the nest

the nest

Friday, April 13, 2012

girls and boys and marsupials

Before I had children I was adamant that I was going to treat my girls and boys no differently from each other.  They would all have the same rules, privileges and freedoms and I was prepared to fight anyone who treated them differently.  My boys would be allowed to be soft and gentle and my girls could be tough and strong.
Here's the thing... If you have been raising children, you know that when it comes right down to it, children are who they are almost in spite of us.  We can dress them neutrally, we can insist that they all learn how to clean a bathroom, cook, change a tire and do their own bookkeeping, but we don't determine who they are.  They do.
For all practical purposes, my oldest (and only) boy child is halfway out of the nest.  He is probably out of the nest from his perspective, but I still have a gentle grip.  Not quite ready to completely release him to the world.  As a little one, he was the sweetest, happiest little guy, who loved his mom, dad, books, legos and his baby.  Yes, he nursed his baby when I was nursing his sister.  That's just how you take care of babies, right?  We didn't have guns or weapons of any kind in the house and I let his baby curls get really long.
By the time he was 4 (maybe before) everything was turned into a weapon or a vehicle.  I was sure I had failed as a mother because the influences of the world had taken over my sweet boy.
I know that's not true.  We have our differences and our disagreements.  I know he has and will continue to make choices that I disagree with, but as a whole, he has grown into a sweet, caring, nurturing young man who cares about social justice and loving EVERYONE.  I could not  be more proud of who he is becoming and am excited to follow his journey.
Overall, launching A has not been terribly rough.  Most of the time I trust him and I haven't worried too much about the world - he is well over 6 feet tall, white, male and doesn't make enemies.
Here's where the difference with my girls comes in. 
I still have years to go to prepare them for the world and up to this point (they are almost 16 and 13), they have had many of the same experiences as their brother.  Same rules, chores, privileges, freedoms.  All of a sudden though they are turning into young women.  We have been lucky ~ they are both late bloomers, so some of the challenges that face parents of girls have been delayed for us.  Not anymore.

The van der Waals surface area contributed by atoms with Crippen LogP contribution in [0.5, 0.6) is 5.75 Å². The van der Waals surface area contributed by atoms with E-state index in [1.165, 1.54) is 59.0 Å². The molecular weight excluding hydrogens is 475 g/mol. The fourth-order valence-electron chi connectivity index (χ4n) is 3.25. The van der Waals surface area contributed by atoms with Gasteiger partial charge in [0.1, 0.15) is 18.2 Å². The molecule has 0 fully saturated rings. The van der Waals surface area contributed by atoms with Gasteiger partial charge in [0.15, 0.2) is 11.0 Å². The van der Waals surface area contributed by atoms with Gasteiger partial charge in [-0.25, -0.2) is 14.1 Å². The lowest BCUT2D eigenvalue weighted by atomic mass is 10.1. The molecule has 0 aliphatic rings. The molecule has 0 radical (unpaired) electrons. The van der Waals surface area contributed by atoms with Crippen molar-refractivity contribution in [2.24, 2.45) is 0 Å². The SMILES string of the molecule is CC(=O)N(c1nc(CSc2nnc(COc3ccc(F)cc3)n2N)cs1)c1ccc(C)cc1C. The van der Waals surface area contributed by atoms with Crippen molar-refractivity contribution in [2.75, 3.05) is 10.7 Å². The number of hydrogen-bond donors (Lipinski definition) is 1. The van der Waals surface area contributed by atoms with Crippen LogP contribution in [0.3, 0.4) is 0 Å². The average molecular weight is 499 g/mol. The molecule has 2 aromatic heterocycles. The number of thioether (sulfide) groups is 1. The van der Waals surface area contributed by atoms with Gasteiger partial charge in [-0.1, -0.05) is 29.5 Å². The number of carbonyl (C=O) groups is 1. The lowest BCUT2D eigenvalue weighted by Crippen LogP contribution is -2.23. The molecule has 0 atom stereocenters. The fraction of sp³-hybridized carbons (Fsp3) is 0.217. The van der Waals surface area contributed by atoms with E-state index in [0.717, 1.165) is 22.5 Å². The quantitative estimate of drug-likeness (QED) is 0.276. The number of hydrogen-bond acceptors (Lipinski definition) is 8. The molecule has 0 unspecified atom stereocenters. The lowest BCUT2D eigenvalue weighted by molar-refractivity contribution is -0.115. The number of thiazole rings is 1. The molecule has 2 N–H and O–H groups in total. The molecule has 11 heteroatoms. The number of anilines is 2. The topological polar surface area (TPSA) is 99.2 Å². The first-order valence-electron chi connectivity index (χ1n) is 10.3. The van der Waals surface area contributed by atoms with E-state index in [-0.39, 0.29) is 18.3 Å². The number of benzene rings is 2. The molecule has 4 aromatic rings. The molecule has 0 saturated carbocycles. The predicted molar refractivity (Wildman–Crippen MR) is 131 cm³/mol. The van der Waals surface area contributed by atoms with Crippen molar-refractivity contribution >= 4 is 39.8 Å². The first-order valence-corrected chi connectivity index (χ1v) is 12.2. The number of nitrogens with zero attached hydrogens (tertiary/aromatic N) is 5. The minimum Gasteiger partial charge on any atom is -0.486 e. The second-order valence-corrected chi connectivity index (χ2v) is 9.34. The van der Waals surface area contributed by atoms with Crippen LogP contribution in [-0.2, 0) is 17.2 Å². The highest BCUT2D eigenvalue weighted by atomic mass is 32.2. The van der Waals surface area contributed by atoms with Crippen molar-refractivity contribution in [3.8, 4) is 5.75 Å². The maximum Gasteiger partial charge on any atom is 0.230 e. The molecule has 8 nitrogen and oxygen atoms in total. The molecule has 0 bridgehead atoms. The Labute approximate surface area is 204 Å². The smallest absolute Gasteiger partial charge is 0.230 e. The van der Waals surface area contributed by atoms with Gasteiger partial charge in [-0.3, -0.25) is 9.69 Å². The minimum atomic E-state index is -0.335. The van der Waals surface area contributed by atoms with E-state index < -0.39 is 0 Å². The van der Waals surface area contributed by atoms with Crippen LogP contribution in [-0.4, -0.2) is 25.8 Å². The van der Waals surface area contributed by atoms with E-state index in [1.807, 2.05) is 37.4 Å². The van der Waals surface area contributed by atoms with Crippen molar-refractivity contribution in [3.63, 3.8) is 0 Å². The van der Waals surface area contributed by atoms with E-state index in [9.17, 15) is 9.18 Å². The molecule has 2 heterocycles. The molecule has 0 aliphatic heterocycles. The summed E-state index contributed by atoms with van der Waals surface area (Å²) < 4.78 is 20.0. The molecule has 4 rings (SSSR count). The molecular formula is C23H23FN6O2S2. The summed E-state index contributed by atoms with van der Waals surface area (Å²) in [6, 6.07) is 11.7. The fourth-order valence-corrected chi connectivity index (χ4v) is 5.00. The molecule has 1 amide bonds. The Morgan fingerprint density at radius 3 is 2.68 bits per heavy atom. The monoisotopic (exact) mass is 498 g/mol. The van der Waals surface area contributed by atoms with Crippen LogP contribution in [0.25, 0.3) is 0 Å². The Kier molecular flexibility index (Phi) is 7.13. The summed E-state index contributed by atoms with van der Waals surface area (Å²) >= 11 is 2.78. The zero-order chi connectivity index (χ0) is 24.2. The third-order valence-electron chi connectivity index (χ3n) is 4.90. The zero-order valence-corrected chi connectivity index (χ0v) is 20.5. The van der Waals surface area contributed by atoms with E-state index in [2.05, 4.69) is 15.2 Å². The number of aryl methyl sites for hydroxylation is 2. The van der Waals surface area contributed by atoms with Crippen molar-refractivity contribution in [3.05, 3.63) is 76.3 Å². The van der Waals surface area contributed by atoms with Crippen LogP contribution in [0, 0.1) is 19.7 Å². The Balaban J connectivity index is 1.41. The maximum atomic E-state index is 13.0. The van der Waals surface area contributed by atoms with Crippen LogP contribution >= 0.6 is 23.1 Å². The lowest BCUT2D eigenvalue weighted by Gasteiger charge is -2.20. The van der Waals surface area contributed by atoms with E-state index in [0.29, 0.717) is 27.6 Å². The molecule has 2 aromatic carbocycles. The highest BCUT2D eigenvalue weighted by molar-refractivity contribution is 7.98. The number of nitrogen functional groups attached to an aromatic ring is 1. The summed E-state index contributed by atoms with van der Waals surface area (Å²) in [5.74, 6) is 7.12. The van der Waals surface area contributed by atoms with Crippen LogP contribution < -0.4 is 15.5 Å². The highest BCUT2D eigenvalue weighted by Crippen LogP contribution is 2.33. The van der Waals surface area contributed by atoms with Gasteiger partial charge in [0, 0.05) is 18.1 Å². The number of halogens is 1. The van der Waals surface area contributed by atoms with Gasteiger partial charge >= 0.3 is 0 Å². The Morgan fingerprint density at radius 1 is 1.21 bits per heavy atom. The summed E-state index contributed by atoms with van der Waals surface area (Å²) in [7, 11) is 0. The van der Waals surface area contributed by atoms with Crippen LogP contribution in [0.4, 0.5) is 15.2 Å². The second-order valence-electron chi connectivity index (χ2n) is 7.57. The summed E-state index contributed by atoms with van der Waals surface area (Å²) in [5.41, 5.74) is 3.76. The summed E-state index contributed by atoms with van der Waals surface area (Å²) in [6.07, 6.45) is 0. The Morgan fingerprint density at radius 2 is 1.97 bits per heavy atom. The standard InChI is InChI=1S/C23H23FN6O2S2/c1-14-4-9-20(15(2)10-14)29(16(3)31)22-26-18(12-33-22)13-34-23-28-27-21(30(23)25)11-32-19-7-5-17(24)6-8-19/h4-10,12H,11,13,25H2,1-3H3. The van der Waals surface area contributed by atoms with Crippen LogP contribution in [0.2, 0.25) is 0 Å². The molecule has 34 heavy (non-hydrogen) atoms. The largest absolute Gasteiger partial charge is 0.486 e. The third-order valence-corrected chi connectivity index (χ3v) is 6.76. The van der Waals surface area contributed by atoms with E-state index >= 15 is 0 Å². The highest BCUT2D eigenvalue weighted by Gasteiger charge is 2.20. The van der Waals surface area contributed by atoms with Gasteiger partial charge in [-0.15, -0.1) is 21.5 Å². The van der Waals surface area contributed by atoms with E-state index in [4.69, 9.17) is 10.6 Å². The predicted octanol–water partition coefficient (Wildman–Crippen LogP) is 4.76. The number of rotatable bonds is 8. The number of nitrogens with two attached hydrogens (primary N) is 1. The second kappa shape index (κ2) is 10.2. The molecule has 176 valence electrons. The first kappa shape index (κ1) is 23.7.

My middle child, K, has been a dynamo from birth.  We've had no doubt that she will take over the world someday, or at least do great things to make it a better place.  She is an energizer bunny who has no tolerance for hate or evil - much like her brother.
She is also a beautiful young woman.  The challenges that she will face simply because of this make me cringe.  Don't get me wrong ~ Just in my lifetime, the rights and freedoms women experience have exploded!  The journey of women from the 1960's to today is unbelievable.  We have choices available to us that our mother's never dreamed of for themselves, but made possible for us.  The same is true for our girls.  They really can do anything they set their minds to.
Despite the progress made, the playing field is not level.  I worry about them when they are out in a way I never worried about their brother.  I don't trust the world with my sweet, smart girls.  While I struggle not to squash their spirit and vibrancy while teaching them how to be a member of society, the idea that there are many out there who will try to do just that makes me seethe.  They are in more physical danger than their brother, but more so, they are in more emotional and social danger.
The current "war on women" being waged in the media and politics stuns me.  The idea that there are still so many out there who would try to police my daughter's personal choices about motherhood, as well as the latest questioning of whether women really "need" equal pay, boggles my mind!
What kind of CRAP is that?  I have been and will continue to teach my daughter's that they can do and be who they want to be.  They can change the world, while nursing a baby and caring for a family.  Maybe not at the same time, but they can do it.  It will be up to them to determine their path in life; will they choose motherhood, a career outside the home, or both?  Will they do them at the same time or sequentially?  It will be their choice.  I will be there to help clear the way when they need me just like my mom was there to clear the path for me.
While I know that there are forces out there that would try to keep my girls down, I will fight for them. Just like their brother, they have the power to change the world for good and it's my job to fly below them and boost them up when the forces above try to shove them down.
Go girls, go boys, go PEOPLE.

1 comment:

  1. i loved reading this one, as someone studying feminism in school (women in lit is my FAVORITE class right now) as a big sister and cousin (though really i think of myself as just a super big sister with extended siblings) and just as a young woman learning to face the real world on a daily basis and how to maneuver it in the face of so much ingrained oppression. i agree and think the most important thing is to let us grow into ourselves while still creating an awareness that not everyone is going to embrace our individuality but that you can't let them tear you down. that is one of the longest sentences i have ever written, haha, anyways, i love you aunty jane and i love reading your thoughts.
    <3 amara